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Part III: Credat Judaeus Apella

DEAR Bell,—I enclose what you ask in a letter,

A short rhyme at random, no more and no less,

And you may insert it, for want of a better

Or leave it, it doesn't much matter, I guess ;

And as for a tip, why, there isn't much in it,

I may hit the right nail, but first, I declare,

I haven't a notion what's going to win it

(The Champion, I mean), and what's more, I don't care.

Imprimis, there's Cowra—few nags can go quicker

Than she can—and Smith takes his oath she can fly ;

While Brown, Jones, and Robinson swear she's a sticker,

But 'credat Judaeus Apella,' say I.

 

There's old Volunteer, I'd be sorry to sneer

At his chance ; he'll be there, if he goes at the rate

He went at last year, when a customer queer,

Johnny Higgerson, fancied him lock'd in the straight.

I've heard that the old horse has never been fitter,

I've heard all performances past he'll outvie ;

He may gallop a docker, and finish a splitter,

But 'credat Judaeus Apella,' say I.

 

I know what they say, sir, 'The Hook' he can stay, sir,

And stick to his work like a sleuth-hound or beagle ;

He stays 'with a hook,' and he sticks in the clay, sir,

I'd rather, for choice, pop my money on Seagull ;

I'm told that the Sydney division will rue, sir,

Their rashness in front of the stand when they spy,

With a clear lead, the white jacket spotted with blue, sir,

But 'credat Judaeus Apella,' say I.

 

There's The Barb—you may talk of your flyers and stayers,

All bosh—when he strips you can see his eye range

Round his rivals, with much the same look as Tom Sayers

Once wore when he faced the big novice, Bill Bainge.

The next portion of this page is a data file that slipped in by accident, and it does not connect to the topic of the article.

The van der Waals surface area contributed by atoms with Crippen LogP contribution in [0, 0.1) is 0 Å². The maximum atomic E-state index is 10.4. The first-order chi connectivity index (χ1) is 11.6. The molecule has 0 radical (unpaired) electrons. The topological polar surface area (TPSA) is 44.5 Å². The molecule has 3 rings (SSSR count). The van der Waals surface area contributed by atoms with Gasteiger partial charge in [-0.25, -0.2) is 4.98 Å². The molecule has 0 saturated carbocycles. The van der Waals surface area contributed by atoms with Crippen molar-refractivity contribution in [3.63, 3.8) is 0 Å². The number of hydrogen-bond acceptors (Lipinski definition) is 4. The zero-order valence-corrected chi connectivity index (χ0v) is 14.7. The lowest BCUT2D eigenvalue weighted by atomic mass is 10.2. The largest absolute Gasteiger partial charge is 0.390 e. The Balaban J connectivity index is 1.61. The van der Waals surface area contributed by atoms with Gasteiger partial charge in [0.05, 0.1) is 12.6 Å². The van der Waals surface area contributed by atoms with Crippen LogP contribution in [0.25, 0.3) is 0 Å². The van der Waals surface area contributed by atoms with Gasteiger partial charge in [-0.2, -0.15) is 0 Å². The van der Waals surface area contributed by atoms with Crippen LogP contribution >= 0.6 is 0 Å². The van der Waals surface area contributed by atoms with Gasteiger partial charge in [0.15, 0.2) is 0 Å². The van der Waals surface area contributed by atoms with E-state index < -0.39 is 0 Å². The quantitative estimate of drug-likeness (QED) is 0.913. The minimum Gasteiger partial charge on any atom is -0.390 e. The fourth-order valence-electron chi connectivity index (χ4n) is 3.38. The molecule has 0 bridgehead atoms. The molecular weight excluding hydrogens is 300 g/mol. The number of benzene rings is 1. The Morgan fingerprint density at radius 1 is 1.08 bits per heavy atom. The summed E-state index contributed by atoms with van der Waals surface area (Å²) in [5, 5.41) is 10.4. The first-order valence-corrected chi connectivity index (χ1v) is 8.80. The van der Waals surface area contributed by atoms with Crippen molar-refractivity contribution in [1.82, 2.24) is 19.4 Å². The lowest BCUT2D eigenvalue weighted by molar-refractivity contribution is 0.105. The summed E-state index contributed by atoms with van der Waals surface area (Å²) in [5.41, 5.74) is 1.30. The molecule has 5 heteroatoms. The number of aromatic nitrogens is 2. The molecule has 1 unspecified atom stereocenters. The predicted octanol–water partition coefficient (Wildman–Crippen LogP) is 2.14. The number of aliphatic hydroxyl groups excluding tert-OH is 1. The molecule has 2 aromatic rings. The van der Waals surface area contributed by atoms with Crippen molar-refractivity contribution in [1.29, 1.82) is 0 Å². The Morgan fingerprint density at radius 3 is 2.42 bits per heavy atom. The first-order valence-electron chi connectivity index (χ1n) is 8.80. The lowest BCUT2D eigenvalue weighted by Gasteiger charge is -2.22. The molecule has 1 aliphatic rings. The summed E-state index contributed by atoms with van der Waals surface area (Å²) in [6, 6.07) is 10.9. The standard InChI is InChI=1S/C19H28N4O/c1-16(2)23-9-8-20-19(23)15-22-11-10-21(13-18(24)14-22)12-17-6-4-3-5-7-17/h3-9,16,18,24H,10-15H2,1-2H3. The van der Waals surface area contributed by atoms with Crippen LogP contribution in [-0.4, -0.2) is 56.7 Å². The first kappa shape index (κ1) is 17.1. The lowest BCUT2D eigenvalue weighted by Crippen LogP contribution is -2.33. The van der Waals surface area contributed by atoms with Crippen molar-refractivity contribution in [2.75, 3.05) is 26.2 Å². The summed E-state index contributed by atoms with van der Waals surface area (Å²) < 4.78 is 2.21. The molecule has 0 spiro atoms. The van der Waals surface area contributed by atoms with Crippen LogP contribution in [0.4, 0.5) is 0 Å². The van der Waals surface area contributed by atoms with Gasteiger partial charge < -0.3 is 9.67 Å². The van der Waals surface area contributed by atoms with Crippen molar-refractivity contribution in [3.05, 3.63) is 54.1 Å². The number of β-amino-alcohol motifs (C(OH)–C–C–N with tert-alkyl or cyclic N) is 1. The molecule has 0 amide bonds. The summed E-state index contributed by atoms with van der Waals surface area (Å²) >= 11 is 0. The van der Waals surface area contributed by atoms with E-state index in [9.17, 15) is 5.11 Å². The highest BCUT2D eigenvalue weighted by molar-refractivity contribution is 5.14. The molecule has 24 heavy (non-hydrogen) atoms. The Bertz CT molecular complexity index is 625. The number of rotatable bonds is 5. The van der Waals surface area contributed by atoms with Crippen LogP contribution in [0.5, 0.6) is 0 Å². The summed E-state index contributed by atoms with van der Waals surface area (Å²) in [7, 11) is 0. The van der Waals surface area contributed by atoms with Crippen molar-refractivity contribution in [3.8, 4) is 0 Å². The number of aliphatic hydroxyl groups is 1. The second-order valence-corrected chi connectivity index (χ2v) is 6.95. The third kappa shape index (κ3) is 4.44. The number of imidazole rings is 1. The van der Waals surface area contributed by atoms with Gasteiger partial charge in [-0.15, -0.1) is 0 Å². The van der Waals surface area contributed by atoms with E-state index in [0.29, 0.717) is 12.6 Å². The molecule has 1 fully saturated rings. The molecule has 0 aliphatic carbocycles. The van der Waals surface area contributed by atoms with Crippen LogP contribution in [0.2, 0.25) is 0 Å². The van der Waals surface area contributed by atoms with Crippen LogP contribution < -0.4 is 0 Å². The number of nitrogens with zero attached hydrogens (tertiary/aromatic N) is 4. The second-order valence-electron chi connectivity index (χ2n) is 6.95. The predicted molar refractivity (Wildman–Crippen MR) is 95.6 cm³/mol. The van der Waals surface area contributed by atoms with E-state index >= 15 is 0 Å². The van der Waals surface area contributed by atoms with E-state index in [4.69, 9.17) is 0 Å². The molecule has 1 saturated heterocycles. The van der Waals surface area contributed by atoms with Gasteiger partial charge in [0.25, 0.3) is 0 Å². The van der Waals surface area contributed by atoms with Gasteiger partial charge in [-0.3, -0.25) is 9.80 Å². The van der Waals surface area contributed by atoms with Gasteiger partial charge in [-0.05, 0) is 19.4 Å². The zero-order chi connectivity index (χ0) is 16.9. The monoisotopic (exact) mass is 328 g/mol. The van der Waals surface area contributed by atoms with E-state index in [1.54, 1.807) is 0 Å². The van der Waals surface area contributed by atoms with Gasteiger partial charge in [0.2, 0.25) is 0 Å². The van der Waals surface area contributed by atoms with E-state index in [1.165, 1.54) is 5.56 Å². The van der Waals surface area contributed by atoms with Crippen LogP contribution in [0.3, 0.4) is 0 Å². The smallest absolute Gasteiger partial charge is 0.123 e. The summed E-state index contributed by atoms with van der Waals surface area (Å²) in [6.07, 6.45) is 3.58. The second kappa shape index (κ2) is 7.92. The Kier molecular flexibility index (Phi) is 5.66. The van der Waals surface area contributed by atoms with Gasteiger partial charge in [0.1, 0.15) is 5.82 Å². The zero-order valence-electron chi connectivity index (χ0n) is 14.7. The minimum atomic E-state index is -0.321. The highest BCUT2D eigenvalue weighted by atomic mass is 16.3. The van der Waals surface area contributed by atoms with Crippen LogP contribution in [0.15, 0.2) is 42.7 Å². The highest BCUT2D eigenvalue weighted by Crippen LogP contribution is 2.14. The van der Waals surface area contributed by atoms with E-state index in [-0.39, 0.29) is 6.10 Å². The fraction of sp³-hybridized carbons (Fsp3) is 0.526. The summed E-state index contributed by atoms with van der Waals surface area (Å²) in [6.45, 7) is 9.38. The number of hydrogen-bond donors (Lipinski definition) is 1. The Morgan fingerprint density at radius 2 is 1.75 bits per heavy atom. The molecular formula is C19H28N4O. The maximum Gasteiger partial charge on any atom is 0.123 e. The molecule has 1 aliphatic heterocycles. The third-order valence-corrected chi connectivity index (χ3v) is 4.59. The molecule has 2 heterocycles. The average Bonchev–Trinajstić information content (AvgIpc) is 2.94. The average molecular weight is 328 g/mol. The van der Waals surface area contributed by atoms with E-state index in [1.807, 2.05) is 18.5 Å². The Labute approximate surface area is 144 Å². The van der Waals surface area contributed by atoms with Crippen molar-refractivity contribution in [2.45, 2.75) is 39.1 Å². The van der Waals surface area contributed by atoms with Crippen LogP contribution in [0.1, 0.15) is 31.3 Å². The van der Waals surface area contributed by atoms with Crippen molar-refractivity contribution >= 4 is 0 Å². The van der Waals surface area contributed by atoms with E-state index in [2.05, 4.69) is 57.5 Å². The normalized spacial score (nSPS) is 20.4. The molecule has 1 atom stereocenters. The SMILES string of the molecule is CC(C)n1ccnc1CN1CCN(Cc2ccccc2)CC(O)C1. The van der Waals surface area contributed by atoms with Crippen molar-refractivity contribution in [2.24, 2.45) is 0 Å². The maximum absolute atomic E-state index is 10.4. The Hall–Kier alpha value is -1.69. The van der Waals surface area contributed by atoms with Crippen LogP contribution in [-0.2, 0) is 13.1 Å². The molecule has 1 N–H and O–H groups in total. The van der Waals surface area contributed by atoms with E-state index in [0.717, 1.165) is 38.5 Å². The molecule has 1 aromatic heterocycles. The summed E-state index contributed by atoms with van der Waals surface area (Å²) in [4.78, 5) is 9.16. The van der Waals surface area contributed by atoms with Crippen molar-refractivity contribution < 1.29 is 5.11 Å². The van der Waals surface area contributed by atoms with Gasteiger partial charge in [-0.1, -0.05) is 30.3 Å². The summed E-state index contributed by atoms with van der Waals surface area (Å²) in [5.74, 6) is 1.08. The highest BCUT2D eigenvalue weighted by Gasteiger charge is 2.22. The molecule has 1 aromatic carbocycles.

Like Stow, at our hustings, confronting the hisses

Of roughs, with his queer Mephistopheles' smile ;

Like Baker, or Baker's more wonderful Mrs.,

The terror of blacks at the source of the Nile ;

Like Triton 'mid minnows ; like hawk among chickens ;

Like—anything better than everything else ;

He stands at the post. Now they're off ! the plot thickens !

Quoth Stanley to Davis, 'How is your pulse ?'

He skims o'er the smooth turf, he scuds through the mire,

He waits with them, passes them, bids them good-bye !

Two miles and three-quarters, cries Filgate, 'He'll tire.'

But 'credat Judaeus Apella,' say I.

 

Lest my tale should come true, let me give you fair warning,

You may 'shout' some cheroots, if you like, no champagne

For this child—'Oh ! think of my head in the morning,'

Old chap, you don't get me on that lay again.

The last time those games I look'd likely to try on,

Says Bradshawe, 'You'll feel very sheepish and shy

When you are haul'd up and caution'd by D—g—y and L—n,'

But 'credat Judaeus Apella,' say I.

 

This writing bad verses is very fatiguing,

The brain and the liver against it combine,

And nerves with digestion in concert are leaguing,

To punish excess in the pen and ink line ;

Already I feel just as if I'd been rowing

Hard all—on a supper of onions and tripe

(A thing I abhor), but my steam I've done blowing,

I am, my dear Bell, yours truly, 'The Pipe'.

 

P.S.—Tell J. P., if he fancies a good ‘un,

That old chestnut pony of mine is for sale.

 

N.B.—His fore legs are uncommonly wooden,

I fancy the near one's beginning to fail,

And why shouldn't I do as W—n does oft,

And swear that a cripple is sound—on the Bible—

Hold hard ! though the man I allude to is soft,

He's game to go in for an action of libel.

 

Published in 'Sea Spray and Smoke Drift' (1867).